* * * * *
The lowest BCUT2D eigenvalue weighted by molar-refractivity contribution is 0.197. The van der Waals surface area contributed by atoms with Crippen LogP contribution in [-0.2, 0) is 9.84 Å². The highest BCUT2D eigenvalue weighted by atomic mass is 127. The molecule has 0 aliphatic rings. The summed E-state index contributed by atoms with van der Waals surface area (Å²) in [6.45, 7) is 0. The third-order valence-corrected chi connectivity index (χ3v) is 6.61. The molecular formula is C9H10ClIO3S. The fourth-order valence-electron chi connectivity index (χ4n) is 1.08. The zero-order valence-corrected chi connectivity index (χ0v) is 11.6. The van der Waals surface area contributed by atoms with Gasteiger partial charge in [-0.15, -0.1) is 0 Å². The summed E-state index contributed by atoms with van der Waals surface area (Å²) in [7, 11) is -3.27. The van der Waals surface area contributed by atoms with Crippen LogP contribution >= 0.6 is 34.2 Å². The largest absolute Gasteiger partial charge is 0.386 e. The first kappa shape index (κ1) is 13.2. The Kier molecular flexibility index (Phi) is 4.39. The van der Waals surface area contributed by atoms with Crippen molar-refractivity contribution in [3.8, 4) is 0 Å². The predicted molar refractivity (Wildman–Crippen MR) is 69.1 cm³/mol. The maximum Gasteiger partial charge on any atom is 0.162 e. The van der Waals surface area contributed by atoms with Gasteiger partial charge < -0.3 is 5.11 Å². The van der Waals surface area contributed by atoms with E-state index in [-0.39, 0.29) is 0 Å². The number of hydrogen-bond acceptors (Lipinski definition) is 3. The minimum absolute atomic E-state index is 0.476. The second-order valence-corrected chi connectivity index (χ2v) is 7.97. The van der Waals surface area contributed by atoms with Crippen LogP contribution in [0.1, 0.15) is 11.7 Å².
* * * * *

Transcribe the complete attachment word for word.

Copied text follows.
The lowest BCUT2D eigenvalue weighted by molar-refractivity contribution is 0.197. The van der Waals surface area contributed by atoms with Crippen LogP contribution in [-0.2, 0) is 9.84 Å². The highest BCUT2D eigenvalue weighted by atomic mass is 127. The molecule has 0 aliphatic rings. The summed E-state index contributed by atoms with van der Waals surface area (Å²) in [6.45, 7) is 0. The third-order valence-corrected chi connectivity index (χ3v) is 6.61. The molecular formula is C9H10ClIO3S. The fourth-order valence-electron chi connectivity index (χ4n) is 1.08. The zero-order valence-corrected chi connectivity index (χ0v) is 11.6. The van der Waals surface area contributed by atoms with Gasteiger partial charge in [-0.15, -0.1) is 0 Å². The summed E-state index contributed by atoms with van der Waals surface area (Å²) in [7, 11) is -3.27. The van der Waals surface area contributed by atoms with Crippen LogP contribution >= 0.6 is 34.2 Å². The largest absolute Gasteiger partial charge is 0.386 e. The first kappa shape index (κ1) is 13.2. The Kier molecular flexibility index (Phi) is 4.39. The van der Waals surface area contributed by atoms with Crippen molar-refractivity contribution in [3.8, 4) is 0 Å². The predicted molar refractivity (Wildman–Crippen MR) is 69.1 cm³/mol. The maximum Gasteiger partial charge on any atom is 0.162 e. The van der Waals surface area contributed by atoms with Gasteiger partial charge < -0.3 is 5.11 Å². The van der Waals surface area contributed by atoms with E-state index in [-0.39, 0.29) is 0 Å². The number of hydrogen-bond acceptors (Lipinski definition) is 3. The minimum absolute atomic E-state index is 0.476. The second-order valence-corrected chi connectivity index (χ2v) is 7.97. The van der Waals surface area contributed by atoms with Crippen LogP contribution in [0.1, 0.15) is 11.7 Å².